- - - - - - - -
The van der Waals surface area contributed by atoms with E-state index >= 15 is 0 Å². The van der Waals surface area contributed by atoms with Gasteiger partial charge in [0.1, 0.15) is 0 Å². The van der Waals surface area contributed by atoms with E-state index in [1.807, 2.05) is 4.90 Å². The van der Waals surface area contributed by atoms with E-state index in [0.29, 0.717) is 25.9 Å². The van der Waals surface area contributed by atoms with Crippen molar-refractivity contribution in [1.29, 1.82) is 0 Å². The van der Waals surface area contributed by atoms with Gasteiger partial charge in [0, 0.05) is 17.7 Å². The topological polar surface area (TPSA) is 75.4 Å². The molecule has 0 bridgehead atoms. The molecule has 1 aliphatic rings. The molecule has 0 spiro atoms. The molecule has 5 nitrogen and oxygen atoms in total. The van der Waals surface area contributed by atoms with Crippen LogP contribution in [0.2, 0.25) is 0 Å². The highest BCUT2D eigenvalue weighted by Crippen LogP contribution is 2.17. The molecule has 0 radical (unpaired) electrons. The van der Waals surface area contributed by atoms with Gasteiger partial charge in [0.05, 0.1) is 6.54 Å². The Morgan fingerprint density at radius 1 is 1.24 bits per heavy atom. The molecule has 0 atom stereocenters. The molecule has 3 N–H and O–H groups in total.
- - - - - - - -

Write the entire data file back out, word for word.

The van der Waals surface area contributed by atoms with E-state index >= 15 is 0 Å². The van der Waals surface area contributed by atoms with Gasteiger partial charge in [0.1, 0.15) is 0 Å². The van der Waals surface area contributed by atoms with E-state index in [1.807, 2.05) is 4.90 Å². The van der Waals surface area contributed by atoms with E-state index in [0.29, 0.717) is 25.9 Å². The van der Waals surface area contributed by atoms with Crippen molar-refractivity contribution in [1.29, 1.82) is 0 Å². The van der Waals surface area contributed by atoms with Gasteiger partial charge in [0, 0.05) is 17.7 Å². The topological polar surface area (TPSA) is 75.4 Å². The molecule has 0 bridgehead atoms. The molecule has 1 aliphatic rings. The molecule has 0 spiro atoms. The molecule has 5 nitrogen and oxygen atoms in total. The van der Waals surface area contributed by atoms with Crippen LogP contribution in [0.2, 0.25) is 0 Å². The highest BCUT2D eigenvalue weighted by Crippen LogP contribution is 2.17. The molecule has 0 radical (unpaired) electrons. The van der Waals surface area contributed by atoms with Gasteiger partial charge in [0.05, 0.1) is 6.54 Å². The Morgan fingerprint density at radius 1 is 1.24 bits per heavy atom. The molecule has 0 atom stereocenters. The molecule has 3 N–H and O–H groups in total.